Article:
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Papular Urticaria

Papular Urticaria

Papular Urticaria is also known as chronic gum-rash, infant purpura, infant prurigo. Papular Urticaria is the allergic dermatosis observed in children, mostly affected within the age from 3 month to 3 years old.

Etiology and pathogenesis are still unspecified, though the basic reasons include food allergy, environment (house dust, woolen and synthetic textile, toys, fur, floss, domestic animals, plants, etc.), insect bites, exposure to several medical products (iodine, bromine, sulfanilamides, antibiotics, amidopyrine, analgesics, and so forth). Among the pharmaceutical products, lately the reason of Papular Urticaria likely appears to be antibiotics. Furthermore, the significant importance of the etiological structure of this disease are gastrointestinal diseases, chronic center of infection, prophylactic immunization toxico-allergic after-effect of infectious diseases in the past.

Practically in all cases Papular Urticaria develops with the active form of exudative diathesis. The definitive skinned out element is the blister with the seropapula in the center, hard by touch, as the millet in size. Erythema and urticarial forms and bullous forms of papular urticaria are possible to occur (LA. Schteinshlucht, F.A. Zverkova, 1979). These are located on any cutaneous skin area, and seldom - in the face and pilary part of the head. Mucous coats are not affected. The appearance of skin rash look dynamic - in 6 to 12 hours the blister disappears with the seropapula left, then it resolves with some pigmentation on the affected area for some days. In many cases in the center of the papula there is serosanguineous crust instead of the vesicle that occurs due to scratching. The disease is described as being of recurrent run, with the strong paroxysmal itching, scratching, and mild polyadenopathy. The patients are irritant, anxious, whiny, they sleep unduly, suffer from anorexia, dyspeptic disorders, with eosinophilia identify by the total blood count, and anemia. The body temperature is within the normal range, though during the period of new rashes it increases to 37.5-38°C for the short-term period. The complications as impetigo often occur due to scratching.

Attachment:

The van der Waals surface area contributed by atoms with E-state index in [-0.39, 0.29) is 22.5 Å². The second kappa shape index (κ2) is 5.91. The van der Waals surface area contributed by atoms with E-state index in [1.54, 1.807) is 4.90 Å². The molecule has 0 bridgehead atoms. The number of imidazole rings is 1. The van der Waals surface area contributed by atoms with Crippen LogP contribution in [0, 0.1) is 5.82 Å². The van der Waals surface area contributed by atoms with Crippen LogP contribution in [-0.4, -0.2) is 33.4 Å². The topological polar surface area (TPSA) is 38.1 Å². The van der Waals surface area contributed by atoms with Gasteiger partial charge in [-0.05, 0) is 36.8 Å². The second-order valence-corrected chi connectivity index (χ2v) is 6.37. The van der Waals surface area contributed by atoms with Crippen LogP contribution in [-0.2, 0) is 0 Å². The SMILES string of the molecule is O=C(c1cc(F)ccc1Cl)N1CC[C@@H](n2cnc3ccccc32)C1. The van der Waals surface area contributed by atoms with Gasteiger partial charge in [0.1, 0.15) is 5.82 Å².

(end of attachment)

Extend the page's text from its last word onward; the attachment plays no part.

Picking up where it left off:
Histopathology: acanthosis, intercellular and intracellular edema of belemnold layer with formation of tiny cavities in it with serous exudate; edema of the derma papillary layer, perivascular infiltration.